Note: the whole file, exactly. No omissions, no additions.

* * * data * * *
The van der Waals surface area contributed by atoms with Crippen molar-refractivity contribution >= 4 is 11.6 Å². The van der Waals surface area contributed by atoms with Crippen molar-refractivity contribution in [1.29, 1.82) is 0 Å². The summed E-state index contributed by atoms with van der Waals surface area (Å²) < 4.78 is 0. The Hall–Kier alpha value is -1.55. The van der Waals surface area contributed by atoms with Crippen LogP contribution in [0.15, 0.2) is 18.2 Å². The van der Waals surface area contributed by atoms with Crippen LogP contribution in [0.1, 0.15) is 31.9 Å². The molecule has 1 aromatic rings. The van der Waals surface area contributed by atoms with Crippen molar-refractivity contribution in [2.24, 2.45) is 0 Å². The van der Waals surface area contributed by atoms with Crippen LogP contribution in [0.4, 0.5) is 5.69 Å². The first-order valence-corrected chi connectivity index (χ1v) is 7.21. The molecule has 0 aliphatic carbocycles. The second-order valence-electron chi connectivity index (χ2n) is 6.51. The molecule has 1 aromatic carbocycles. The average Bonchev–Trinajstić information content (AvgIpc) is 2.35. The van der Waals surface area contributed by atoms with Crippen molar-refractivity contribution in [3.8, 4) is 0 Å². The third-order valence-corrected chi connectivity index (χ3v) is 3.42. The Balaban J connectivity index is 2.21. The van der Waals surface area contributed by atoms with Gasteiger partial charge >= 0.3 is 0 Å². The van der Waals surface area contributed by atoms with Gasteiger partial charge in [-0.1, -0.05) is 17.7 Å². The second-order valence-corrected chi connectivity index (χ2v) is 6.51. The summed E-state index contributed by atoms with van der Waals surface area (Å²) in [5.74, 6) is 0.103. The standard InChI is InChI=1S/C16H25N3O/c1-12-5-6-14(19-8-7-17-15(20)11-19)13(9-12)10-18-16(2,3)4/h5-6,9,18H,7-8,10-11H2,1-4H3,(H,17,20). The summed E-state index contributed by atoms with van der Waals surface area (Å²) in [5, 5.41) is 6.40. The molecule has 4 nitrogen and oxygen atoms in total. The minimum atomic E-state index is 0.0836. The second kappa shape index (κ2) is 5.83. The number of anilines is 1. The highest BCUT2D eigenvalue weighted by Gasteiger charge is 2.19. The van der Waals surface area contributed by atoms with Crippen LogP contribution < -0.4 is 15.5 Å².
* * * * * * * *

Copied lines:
The van der Waals surface area contributed by atoms with Crippen molar-refractivity contribution >= 4 is 11.6 Å². The van der Waals surface area contributed by atoms with Crippen molar-refractivity contribution in [1.29, 1.82) is 0 Å². The summed E-state index contributed by atoms with van der Waals surface area (Å²) < 4.78 is 0. The Hall–Kier alpha value is -1.55. The van der Waals surface area contributed by atoms with Crippen LogP contribution in [0.15, 0.2) is 18.2 Å². The van der Waals surface area contributed by atoms with Crippen LogP contribution in [0.1, 0.15) is 31.9 Å². The molecule has 1 aromatic rings. The van der Waals surface area contributed by atoms with Crippen molar-refractivity contribution in [2.24, 2.45) is 0 Å². The van der Waals surface area contributed by atoms with Crippen LogP contribution in [0.4, 0.5) is 5.69 Å². The first-order valence-corrected chi connectivity index (χ1v) is 7.21. The molecule has 0 aliphatic carbocycles. The second-order valence-electron chi connectivity index (χ2n) is 6.51. The molecule has 1 aromatic carbocycles. The average Bonchev–Trinajstić information content (AvgIpc) is 2.35. The van der Waals surface area contributed by atoms with Crippen molar-refractivity contribution in [3.8, 4) is 0 Å². The third-order valence-corrected chi connectivity index (χ3v) is 3.42. The Balaban J connectivity index is 2.21. The van der Waals surface area contributed by atoms with Gasteiger partial charge >= 0.3 is 0 Å². The van der Waals surface area contributed by atoms with Gasteiger partial charge in [-0.1, -0.05) is 17.7 Å². The second-order valence-corrected chi connectivity index (χ2v) is 6.51. The summed E-state index contributed by atoms with van der Waals surface area (Å²) in [5.74, 6) is 0.103. The standard InChI is InChI=1S/C16H25N3O/c1-12-5-6-14(19-8-7-17-15(20)11-19)13(9-12)10-18-16(2,3)4/h5-6,9,18H,7-8,10-11H2,1-4H3,(H,17,20). The summed E-state index contributed by atoms with van der Waals surface area (Å²) in [5, 5.41) is 6.40. The molecule has 4 nitrogen and oxygen atoms in total. The minimum atomic E-state index is 0.0836. The second kappa shape index (κ2) is 5.83. The number of anilines is 1. The highest BCUT2D eigenvalue weighted by Gasteiger charge is 2.19. The van der Waals surface area contributed by atoms with Crippen LogP contribution < -0.4 is 15.5 Å².